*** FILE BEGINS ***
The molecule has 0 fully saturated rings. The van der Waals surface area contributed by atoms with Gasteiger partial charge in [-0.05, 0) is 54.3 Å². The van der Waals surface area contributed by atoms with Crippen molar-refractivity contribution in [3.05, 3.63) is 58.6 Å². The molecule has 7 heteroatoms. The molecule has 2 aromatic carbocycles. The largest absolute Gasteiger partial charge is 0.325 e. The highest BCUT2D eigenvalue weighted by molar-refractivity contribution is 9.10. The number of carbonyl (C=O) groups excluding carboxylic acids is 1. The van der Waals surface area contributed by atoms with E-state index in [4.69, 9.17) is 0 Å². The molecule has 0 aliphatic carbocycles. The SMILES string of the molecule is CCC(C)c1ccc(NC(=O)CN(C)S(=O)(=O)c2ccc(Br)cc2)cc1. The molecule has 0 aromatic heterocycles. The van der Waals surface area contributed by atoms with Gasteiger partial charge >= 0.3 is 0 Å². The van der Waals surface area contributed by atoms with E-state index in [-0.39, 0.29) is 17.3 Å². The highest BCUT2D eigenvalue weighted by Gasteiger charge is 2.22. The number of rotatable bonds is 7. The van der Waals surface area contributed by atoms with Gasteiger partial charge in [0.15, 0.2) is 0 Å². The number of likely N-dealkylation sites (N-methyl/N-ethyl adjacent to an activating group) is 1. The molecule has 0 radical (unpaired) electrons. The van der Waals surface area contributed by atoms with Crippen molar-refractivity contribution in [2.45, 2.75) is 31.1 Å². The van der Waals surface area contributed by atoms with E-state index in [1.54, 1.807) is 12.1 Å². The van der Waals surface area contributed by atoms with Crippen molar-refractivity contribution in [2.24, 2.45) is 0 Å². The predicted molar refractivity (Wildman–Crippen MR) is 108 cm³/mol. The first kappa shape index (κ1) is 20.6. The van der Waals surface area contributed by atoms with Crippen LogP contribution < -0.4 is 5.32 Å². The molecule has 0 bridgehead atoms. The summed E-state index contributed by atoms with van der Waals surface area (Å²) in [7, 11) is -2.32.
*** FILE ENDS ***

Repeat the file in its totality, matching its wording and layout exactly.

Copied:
The molecule has 0 fully saturated rings. The van der Waals surface area contributed by atoms with Gasteiger partial charge in [-0.05, 0) is 54.3 Å². The van der Waals surface area contributed by atoms with Crippen molar-refractivity contribution in [3.05, 3.63) is 58.6 Å². The molecule has 7 heteroatoms. The molecule has 2 aromatic carbocycles. The largest absolute Gasteiger partial charge is 0.325 e. The highest BCUT2D eigenvalue weighted by molar-refractivity contribution is 9.10. The number of carbonyl (C=O) groups excluding carboxylic acids is 1. The van der Waals surface area contributed by atoms with E-state index in [4.69, 9.17) is 0 Å². The molecule has 0 aliphatic carbocycles. The SMILES string of the molecule is CCC(C)c1ccc(NC(=O)CN(C)S(=O)(=O)c2ccc(Br)cc2)cc1. The molecule has 0 aromatic heterocycles. The van der Waals surface area contributed by atoms with Gasteiger partial charge >= 0.3 is 0 Å². The van der Waals surface area contributed by atoms with E-state index in [-0.39, 0.29) is 17.3 Å². The highest BCUT2D eigenvalue weighted by Gasteiger charge is 2.22. The number of rotatable bonds is 7. The van der Waals surface area contributed by atoms with Gasteiger partial charge in [0.15, 0.2) is 0 Å². The number of likely N-dealkylation sites (N-methyl/N-ethyl adjacent to an activating group) is 1. The molecule has 0 radical (unpaired) electrons. The van der Waals surface area contributed by atoms with Crippen molar-refractivity contribution in [2.45, 2.75) is 31.1 Å². The van der Waals surface area contributed by atoms with E-state index in [1.54, 1.807) is 12.1 Å². The van der Waals surface area contributed by atoms with Crippen molar-refractivity contribution in [2.24, 2.45) is 0 Å². The predicted molar refractivity (Wildman–Crippen MR) is 108 cm³/mol. The first kappa shape index (κ1) is 20.6. The van der Waals surface area contributed by atoms with Crippen LogP contribution < -0.4 is 5.32 Å². The molecule has 0 bridgehead atoms. The summed E-state index contributed by atoms with van der Waals surface area (Å²) in [7, 11) is -2.32.